The House of Representatives, just back from its August recess, is poised to pass a major spending bill. Tucked within that bill is Section 116, a provision that would make it nearly impossible for the Internal Revenue Service to investigate tax-exempt houses of worship that have endorsed or opposed political candidates in violation of the Johnson Amendment. The fate of that provision could be decided today.

The Johnson Amendment protects the right of houses of worship and other tax-exempt organizations to speak out about political and social issues while, at the same time, ensuring they are not pressured by political candidates and campaigns to take a side in divisive partisan elections. This is integral to protecting the integrity and independence of houses of worship and charities: no one wants their house of worship or charities divided by elections or turned into tools of political candidates and campaigns.

Faith leaders and activists recently told members of Congress not to undermine the Johnson Amendment.

Section 116 of the Financial Services and General Government appropriations bill, however, would make it incredibly difficult for the IRS to investigate churches that have violated the Johnson Amendment. It would require consent from the IRS commissioner for each investigation, notification to two committees in Congress and a 90-day waiting period before such investigations could commence.

These hurdles would slow down – if not entirely halt – any investigations and further politicize them. In addition, this special process would only apply to houses of worship that violate the law, not secular organizations. This preferential treatment for religious organizations violates the Constitution.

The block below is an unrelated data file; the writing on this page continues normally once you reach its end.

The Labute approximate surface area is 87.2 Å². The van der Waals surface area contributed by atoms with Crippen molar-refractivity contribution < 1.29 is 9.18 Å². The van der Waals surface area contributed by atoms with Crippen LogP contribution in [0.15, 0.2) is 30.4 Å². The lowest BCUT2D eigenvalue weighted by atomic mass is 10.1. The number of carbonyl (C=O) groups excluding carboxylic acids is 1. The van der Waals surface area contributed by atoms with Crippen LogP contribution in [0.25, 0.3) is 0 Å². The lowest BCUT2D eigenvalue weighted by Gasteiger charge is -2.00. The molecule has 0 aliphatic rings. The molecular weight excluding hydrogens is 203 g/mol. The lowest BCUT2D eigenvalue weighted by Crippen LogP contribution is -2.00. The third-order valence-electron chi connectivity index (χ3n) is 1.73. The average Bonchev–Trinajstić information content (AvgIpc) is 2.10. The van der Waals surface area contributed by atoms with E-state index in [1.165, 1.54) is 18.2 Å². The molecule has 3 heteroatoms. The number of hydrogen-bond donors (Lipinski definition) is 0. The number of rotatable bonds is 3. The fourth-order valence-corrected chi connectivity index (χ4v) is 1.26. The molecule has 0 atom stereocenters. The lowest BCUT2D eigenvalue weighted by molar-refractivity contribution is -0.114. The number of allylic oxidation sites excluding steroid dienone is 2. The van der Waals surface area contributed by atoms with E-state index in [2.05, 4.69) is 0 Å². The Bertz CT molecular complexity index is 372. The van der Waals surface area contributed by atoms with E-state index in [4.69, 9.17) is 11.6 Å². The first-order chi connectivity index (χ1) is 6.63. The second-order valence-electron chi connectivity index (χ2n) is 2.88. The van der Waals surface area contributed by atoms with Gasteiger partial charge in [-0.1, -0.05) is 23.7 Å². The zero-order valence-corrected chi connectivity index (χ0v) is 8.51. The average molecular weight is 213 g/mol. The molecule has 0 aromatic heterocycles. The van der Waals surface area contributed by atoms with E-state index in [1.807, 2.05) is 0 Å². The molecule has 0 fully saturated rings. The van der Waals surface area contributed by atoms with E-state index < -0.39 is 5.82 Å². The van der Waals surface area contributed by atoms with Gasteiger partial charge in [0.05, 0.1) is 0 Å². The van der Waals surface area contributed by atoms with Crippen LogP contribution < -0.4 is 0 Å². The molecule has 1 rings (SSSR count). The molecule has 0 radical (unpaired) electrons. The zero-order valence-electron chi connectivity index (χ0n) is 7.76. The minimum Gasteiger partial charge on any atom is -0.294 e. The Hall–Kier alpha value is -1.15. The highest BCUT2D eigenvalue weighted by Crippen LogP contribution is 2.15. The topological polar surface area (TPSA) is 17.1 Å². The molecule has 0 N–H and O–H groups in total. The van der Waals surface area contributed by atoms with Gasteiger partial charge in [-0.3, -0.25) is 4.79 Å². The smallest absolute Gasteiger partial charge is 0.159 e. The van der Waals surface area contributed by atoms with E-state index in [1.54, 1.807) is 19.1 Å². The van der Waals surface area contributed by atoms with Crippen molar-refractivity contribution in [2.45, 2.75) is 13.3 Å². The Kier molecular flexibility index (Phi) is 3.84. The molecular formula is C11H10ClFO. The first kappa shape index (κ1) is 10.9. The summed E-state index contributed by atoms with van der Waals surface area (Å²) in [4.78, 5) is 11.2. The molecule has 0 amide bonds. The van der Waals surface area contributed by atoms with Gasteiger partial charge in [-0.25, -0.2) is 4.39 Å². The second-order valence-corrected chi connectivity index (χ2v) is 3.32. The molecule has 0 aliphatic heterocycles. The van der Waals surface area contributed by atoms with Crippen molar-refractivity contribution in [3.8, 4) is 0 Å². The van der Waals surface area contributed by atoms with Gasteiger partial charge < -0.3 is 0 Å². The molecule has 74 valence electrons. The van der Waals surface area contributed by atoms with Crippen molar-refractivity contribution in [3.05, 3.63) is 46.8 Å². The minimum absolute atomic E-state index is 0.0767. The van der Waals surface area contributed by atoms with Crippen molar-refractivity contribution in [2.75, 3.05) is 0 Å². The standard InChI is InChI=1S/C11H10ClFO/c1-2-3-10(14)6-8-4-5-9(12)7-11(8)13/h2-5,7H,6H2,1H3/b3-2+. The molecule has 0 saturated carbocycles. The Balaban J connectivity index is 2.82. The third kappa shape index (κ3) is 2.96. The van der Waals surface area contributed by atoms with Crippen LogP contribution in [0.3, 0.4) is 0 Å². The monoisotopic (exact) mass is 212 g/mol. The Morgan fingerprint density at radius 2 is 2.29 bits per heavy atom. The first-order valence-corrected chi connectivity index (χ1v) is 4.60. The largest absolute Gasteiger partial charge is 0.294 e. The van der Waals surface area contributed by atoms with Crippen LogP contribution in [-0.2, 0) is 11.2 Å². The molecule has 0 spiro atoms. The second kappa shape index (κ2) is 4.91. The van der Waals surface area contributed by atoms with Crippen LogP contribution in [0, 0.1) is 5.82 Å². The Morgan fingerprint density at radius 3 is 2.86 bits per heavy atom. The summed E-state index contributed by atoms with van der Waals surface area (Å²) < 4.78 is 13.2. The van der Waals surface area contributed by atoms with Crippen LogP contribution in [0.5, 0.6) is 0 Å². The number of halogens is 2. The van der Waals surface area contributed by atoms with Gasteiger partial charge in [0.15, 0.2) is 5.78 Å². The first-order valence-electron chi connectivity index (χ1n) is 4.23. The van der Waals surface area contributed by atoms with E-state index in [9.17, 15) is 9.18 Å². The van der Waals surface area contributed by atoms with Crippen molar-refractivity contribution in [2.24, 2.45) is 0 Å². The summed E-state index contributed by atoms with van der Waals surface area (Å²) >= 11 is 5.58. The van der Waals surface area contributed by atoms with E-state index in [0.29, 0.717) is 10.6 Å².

A few weeks ago, when the House Appropriations Committee took up the bill, U.S. Reps. Debbie Wasserman Schultz (D-Fla.) and Barbara Lee (D-Calif.), with the support of 108 national organizations, offered an amendment to remove the language.

After a passionate debate, every Democrat on the committee and two Republicans voted in its favor. The amendment, however, did not pass, and the language weakening the Johnson Amendment remains in the bill.

Now the bill is before the House Rules Committee. Today, this committee will begin hearings to decide which amendments the full House can consider when the bill hits the floor.* 

Three amendments would remove Section 116 from the bill. Wasserman Schultz and Lee reintroduced their amendment to strike the language from the bill. U.S. Rep. John Lewis (D-Ga.), who led the floor fight to defend the Johnson Amendment against an effort by U.S. Rep. Walter Jones (R-N.C.) to repeal it in 2002, has also offered an amendment to strip the language.  And, U.S. Rep. Beto O’Rourke (D-Texas) has submitted an amendment to remove the provision as well.

The Rules Committee should accept one of these amendments to strip the language in order to give every member of the House the opportunity to vote in favor of it on the floor.

U.S. Rep. Gary Palmer (R-Ala.), on the other hand, wants to make it even more difficult to enforce the law. He offered an amendment that would prohibit the government from spending any money to enforce the current law. The Rules Committee should reject this amendment.

The vote in the House Appropriations Committee demonstrates that there is bipartisan support to remove the language. In addition, letters from 5,500 non-profit organizations, 4,000 faith leaders, and 99 religious and denominational organizations oppose efforts to weaken the law. And polls show the American public is in the same place.

If you want the Rules Committee to protect the Johnson Amendment, there is still time for you to contact your representative. You can do so here.

*UPDATE — Sept 8th, 2017: The Rules committee did not rule any amendments regarding the Johnson Amendment in order. The House will vote on the bill without any opportunity to remove the provision.